Facebook Ad targeting is what makes Facebook Ads worth doing – it’s what makes the ROI make sense for small businesses. Facebook Ads can be targeted with a previously-unheard-of specificity. I’m talking targeting an ad at Facebook users who have just sold a used truck. Or targeting not only people in a relationship, but people at different stages of their relationship, or who have just gotten engaged, or who are doing long distance.
Target your Facebook Ad intelligently and you could be seeing a CTR of .1% or higher. Don’t target it and don’t be surprised when you’re getting .02.
For lead generation, we don’t want to target Facebook users by their car-history. Instead…
Target by lookalike audience
Import a contact list of current customers, leads, or previous contest entries from your CRM or database
Create a lookalike audience, in which the characteristics of your original list are matched with Facebook users who have never met your business
Target your Facebook Ad at this audience of people similar to those you know are interested in your product, service, or offers
Targeting by lookalike audience not only increases Facebook Ad CTR (as its made up of people very much like your existing customers) it also gives you a valuable, qualified list of leads more likely to convert in the future.
Target by Precise and Broad Category Interest
If you’ve already gone the lookalike audience route, or are looking to change up the details of your business leads (going from small business to middle, or CEO to marketing manager, for instance), target by Precise or Broad Category Interest.
Let’s say you’re using an email-gated ebook (on A/B Testing) for lead generation.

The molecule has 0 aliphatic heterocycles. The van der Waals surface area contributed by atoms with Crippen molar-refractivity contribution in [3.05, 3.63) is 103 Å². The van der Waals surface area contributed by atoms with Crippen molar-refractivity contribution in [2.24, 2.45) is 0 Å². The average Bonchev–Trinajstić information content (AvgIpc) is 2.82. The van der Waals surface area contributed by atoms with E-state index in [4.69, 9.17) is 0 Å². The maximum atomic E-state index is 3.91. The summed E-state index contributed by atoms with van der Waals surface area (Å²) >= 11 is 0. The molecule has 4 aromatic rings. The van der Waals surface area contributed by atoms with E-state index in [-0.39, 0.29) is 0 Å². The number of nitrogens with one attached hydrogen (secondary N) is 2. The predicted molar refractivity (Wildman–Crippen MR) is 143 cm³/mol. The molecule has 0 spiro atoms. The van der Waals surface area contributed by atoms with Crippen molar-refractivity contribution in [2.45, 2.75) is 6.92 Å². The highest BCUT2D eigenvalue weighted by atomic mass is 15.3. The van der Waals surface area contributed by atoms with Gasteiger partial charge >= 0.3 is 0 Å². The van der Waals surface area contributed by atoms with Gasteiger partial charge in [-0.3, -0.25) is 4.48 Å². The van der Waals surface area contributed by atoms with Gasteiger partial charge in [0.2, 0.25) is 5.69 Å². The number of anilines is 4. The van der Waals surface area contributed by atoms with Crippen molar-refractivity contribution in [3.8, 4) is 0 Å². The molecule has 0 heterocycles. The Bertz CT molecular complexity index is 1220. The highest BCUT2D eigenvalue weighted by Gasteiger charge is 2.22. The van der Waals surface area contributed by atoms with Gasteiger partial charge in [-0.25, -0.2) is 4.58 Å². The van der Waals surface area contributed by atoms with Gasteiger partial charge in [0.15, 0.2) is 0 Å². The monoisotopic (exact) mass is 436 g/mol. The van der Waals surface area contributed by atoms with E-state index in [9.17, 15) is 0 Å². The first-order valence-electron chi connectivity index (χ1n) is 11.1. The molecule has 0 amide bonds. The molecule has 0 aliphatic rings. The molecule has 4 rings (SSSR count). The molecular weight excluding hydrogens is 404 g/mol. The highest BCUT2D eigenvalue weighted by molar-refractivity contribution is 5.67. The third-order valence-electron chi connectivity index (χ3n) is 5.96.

Targeting Facebook users by Precise Interest could look like this:
Provided you’re targeting all english-speaking countries, and your spend budget is set at a maximum of $20 dollars/day, you can expect around 50 qualified clicks. If your landing page is optimized (let’s say at a 20% conversion rate – which is reasonable if you A/B test well and put some time into it) you can expect at least 10 qualified leads each day.
Let’s say you’re using a contest (giving $250 in maternity and baby supplies to new mothers) to generate new leads.
Targeting Facebook users by Broad Category Interest could look like this:
You could also target women with a 0-3 year old baby. This means your ad is only seen by your target audience. The leads you’ve generated (perhaps for an upcoming push into the maternity sector) are perfect for an email marketing and lead nurturing campaign in the coming months.
And once you’ve generated this list of leads, do a lookalike audience on it and start all over again.
Hopefully you have a better idea of how to use Facebook Ads to generate leads online. Targeting well ensures your leads are the kind you want. Compare the rate we worked out above with what a lot of lead generating companies charge, and see if this isn’t awesome.
Have you had success, or frustrations, with Facebook Ads? Start the conversation below.
Next week, I’ll be discussing Facebook advertising at the Internet Sales 20 Group in Los Angeles. Even before traveling to the event itself, I’ve already received a couple of questions about the topic itself. The most important one was, “What value can we get out of this if we don’t use Facebook advertising?”
My response was not what she expected:
“What value can you get out of Facebook without advertising?”
Of course, she shot back a handful of things that are important about Facebook that didn’t require advertising. My reply surprised her once again.
“Now take everything you just told me about the value in Facebook and multiply it by 100. That’s the difference between Facebook with and without advertising.”
It’s unfortunate but expected that Facebook has become a “pay to play” endeavor, but it’s the truth. I hate it, really, but that doesn’t change the facts. I’ll let you all know how it goes during the IS20Group.